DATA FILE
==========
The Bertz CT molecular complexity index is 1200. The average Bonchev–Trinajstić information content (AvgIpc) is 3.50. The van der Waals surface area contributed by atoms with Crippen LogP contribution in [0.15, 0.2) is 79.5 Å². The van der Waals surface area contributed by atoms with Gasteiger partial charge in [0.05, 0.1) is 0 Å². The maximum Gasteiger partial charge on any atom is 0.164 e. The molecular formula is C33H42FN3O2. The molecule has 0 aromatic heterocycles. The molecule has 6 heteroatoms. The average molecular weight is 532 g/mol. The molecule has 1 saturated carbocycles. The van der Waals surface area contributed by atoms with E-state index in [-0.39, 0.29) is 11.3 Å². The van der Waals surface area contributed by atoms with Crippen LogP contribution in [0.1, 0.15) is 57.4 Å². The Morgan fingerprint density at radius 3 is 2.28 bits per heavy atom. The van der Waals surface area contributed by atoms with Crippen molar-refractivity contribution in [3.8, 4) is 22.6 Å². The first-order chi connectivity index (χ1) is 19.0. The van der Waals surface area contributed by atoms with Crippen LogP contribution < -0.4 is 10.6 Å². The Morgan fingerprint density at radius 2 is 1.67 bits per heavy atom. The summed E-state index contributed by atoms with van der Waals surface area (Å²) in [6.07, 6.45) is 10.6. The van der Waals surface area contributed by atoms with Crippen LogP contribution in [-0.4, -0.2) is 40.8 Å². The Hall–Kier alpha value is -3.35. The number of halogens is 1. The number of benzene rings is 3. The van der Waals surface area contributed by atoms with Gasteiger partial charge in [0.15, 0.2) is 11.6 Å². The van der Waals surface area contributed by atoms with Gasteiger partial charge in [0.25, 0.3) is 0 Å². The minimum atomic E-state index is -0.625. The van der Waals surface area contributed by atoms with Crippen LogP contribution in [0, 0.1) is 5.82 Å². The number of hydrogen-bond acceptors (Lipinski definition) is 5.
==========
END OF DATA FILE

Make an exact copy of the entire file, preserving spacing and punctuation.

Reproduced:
The Bertz CT molecular complexity index is 1200. The average Bonchev–Trinajstić information content (AvgIpc) is 3.50. The van der Waals surface area contributed by atoms with Crippen LogP contribution in [0.15, 0.2) is 79.5 Å². The van der Waals surface area contributed by atoms with Gasteiger partial charge in [0.05, 0.1) is 0 Å². The maximum Gasteiger partial charge on any atom is 0.164 e. The molecular formula is C33H42FN3O2. The molecule has 0 aromatic heterocycles. The molecule has 6 heteroatoms. The average molecular weight is 532 g/mol. The molecule has 1 saturated carbocycles. The van der Waals surface area contributed by atoms with E-state index in [-0.39, 0.29) is 11.3 Å². The van der Waals surface area contributed by atoms with Crippen LogP contribution in [0.1, 0.15) is 57.4 Å². The Morgan fingerprint density at radius 3 is 2.28 bits per heavy atom. The van der Waals surface area contributed by atoms with Crippen molar-refractivity contribution in [3.8, 4) is 22.6 Å². The first-order chi connectivity index (χ1) is 19.0. The van der Waals surface area contributed by atoms with Crippen LogP contribution < -0.4 is 10.6 Å². The Morgan fingerprint density at radius 2 is 1.67 bits per heavy atom. The summed E-state index contributed by atoms with van der Waals surface area (Å²) in [6.07, 6.45) is 10.6. The van der Waals surface area contributed by atoms with Crippen LogP contribution in [-0.4, -0.2) is 40.8 Å². The Hall–Kier alpha value is -3.35. The number of halogens is 1. The number of benzene rings is 3. The van der Waals surface area contributed by atoms with Gasteiger partial charge in [0.15, 0.2) is 11.6 Å². The van der Waals surface area contributed by atoms with Gasteiger partial charge in [0.25, 0.3) is 0 Å². The minimum atomic E-state index is -0.625. The van der Waals surface area contributed by atoms with Crippen LogP contribution in [0, 0.1) is 5.82 Å². The number of hydrogen-bond acceptors (Lipinski definition) is 5.